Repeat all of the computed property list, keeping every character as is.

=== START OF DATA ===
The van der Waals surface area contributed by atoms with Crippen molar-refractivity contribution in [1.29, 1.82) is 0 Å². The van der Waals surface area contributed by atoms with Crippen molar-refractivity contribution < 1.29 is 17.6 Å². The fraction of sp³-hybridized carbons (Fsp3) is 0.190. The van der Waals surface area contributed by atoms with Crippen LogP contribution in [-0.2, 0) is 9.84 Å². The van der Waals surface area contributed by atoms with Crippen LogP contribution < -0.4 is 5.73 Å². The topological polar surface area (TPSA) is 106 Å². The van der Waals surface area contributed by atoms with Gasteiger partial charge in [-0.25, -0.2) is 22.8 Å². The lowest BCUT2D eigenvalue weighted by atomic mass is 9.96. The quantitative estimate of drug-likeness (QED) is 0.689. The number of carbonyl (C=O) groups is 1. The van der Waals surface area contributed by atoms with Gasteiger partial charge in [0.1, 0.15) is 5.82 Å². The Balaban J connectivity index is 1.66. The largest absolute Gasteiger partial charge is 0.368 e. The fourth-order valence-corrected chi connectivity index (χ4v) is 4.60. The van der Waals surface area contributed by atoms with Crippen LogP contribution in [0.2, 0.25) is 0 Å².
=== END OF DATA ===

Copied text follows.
The van der Waals surface area contributed by atoms with Crippen molar-refractivity contribution in [1.29, 1.82) is 0 Å². The van der Waals surface area contributed by atoms with Crippen molar-refractivity contribution < 1.29 is 17.6 Å². The fraction of sp³-hybridized carbons (Fsp3) is 0.190. The van der Waals surface area contributed by atoms with Crippen LogP contribution in [-0.2, 0) is 9.84 Å². The van der Waals surface area contributed by atoms with Crippen LogP contribution < -0.4 is 5.73 Å². The topological polar surface area (TPSA) is 106 Å². The van der Waals surface area contributed by atoms with Gasteiger partial charge in [-0.25, -0.2) is 22.8 Å². The lowest BCUT2D eigenvalue weighted by atomic mass is 9.96. The quantitative estimate of drug-likeness (QED) is 0.689. The number of carbonyl (C=O) groups is 1. The van der Waals surface area contributed by atoms with Gasteiger partial charge in [0.1, 0.15) is 5.82 Å². The Balaban J connectivity index is 1.66. The largest absolute Gasteiger partial charge is 0.368 e. The fourth-order valence-corrected chi connectivity index (χ4v) is 4.60. The van der Waals surface area contributed by atoms with Crippen LogP contribution in [0.2, 0.25) is 0 Å².